Judy Rogers: City of Vancouver Multitasker

Mayor Sam Sullivan is explicit in describing the multitasker Judy Rogers’s role with the City of Vancouver. “Any major initiatives, I go directly to her."


Mayor Sam Sullivan is explicit in describing the multitasker Judy Rogers’s role with the City of Vancouver. “Any major initiatives, I go directly to her.”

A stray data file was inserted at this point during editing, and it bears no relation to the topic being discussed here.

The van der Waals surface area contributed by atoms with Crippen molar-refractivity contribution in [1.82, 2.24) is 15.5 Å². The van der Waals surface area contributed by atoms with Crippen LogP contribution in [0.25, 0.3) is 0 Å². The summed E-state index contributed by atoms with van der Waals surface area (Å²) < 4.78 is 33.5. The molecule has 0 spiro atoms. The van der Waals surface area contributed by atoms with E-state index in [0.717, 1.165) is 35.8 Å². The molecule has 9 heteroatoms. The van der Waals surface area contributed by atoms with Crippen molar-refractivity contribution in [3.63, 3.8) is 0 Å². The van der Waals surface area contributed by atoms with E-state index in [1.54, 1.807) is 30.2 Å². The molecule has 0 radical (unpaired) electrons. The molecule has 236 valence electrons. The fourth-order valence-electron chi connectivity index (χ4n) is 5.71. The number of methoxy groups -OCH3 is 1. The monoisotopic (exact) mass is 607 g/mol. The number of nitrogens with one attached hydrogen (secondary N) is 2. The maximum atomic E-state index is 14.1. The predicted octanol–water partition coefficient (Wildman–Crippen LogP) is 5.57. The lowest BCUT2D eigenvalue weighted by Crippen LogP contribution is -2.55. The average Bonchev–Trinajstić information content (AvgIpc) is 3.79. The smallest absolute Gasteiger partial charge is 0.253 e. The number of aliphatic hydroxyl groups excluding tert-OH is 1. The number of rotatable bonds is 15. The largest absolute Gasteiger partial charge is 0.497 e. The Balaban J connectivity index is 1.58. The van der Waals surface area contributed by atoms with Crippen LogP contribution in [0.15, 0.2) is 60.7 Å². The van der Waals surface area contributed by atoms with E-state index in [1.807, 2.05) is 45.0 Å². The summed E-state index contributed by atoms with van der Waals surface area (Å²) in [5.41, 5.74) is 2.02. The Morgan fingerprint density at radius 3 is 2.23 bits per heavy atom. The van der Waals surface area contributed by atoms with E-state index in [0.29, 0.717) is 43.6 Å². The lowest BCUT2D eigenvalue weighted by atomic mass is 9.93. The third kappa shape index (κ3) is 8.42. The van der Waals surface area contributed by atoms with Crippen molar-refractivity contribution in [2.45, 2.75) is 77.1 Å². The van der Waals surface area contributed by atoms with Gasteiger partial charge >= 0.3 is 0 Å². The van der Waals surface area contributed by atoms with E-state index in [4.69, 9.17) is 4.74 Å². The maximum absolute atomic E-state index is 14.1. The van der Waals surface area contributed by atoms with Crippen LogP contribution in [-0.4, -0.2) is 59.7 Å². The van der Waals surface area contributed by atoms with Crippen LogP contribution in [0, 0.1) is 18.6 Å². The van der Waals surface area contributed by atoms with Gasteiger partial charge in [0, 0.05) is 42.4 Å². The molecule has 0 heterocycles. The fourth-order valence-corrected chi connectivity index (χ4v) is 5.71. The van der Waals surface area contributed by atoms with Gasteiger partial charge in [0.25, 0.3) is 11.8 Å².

When Police Chief Jamie Graham left a bullet-riddled shooting target on city manager Judy Rogers’s desk last July, she was concerned enough to take the issue to the mayor’s office, sparking a police board investigation. The board concluded the gesture was merely a misguided joke, but the incident does point to a larger issue at city hall: it is entirely possible that a disgruntled department chief might harbour frustration with a city manager who at times seems to wield more power than the mayor. But today, Rogers hardly looks as though she’s carrying the weight of Vancouver on her shoulders. It’s a rainy afternoon, and protestors have encircled city hall – the issue today is China’s persecution of Falun Gong. A huge white flag carrying the Olympics logo undulates slowly outside Rogers’s window as the city manager bustles about her office, clearing papers off a table and offering tea as she flashes her visitor a cheerful smile. Rogers oversees an annual budget that is nudging the billion-dollar mark ($955 million in 2006, to be exact, including capital projects and operating costs). But ask her exactly what she does, and it’s nearly impossible to get a straight answer – her responses invari¬ably begin in the first-person plural. “We touch the lives of virtually every citizen,” she says to my question about her role, “whether it’s a new trunk line in the sewer system or the fact that we talk to council about hosting the Olympics and the Paralympics, or whether it’s planning neighbourhoods.” Mayor Sam Sullivan is more explicit in describing Rogers’s role at city hall. “Any major initiatives, I go directly to her. I usually go to Judy saying I believe the city should be this type of city, we need this type of outcome; tell me how to get there.” Sullivan agrees wholeheartedly with critics who grouse that Rogers has more power than the mayor – but adds a crucial distinction between managing and governing, saying that while Rogers is top dog on the administrative side of city hall, it’s the elected politicians who set the agenda. An aversion to the world “I” is only fitting for an administrator whose career has been dedicated to reaching out to those outside the mainstream. Rogers is largely credited with drafting the inclusivity statement that was central to Vancouver’s bid for the 2010 Olympics. And she has won two United Nations public service awards for programs that she was instrumental in creating. In the late 1990s, Rogers oversaw the extensive communication and training that enabled the city’s multiple departments to ¬co-ordinate their responses to community concerns. More recently, she was recognized by the U.N. as the leading force behind the Down-town Eastside Community Development Project. Rogers mobilized city resources to forge coalitions between resident groups, social agencies and multiple levels of government. Managing departments that work 24-hour shifts leaves little time for personal pursuits. (“A city manager is pretty much on call all the time,” Rogers concedes), but when she does find for personal pursuits, Rogers is an avid skier. The native of Kimberly, B. C., lives in Vancouver with her partner, Grant, and has two children and two grandchildren. Has she ever been tempted to step out into the limelight and run for public office? “Never! Not ever!” She says emphatically. “I enjoy this, being behind the scenes.”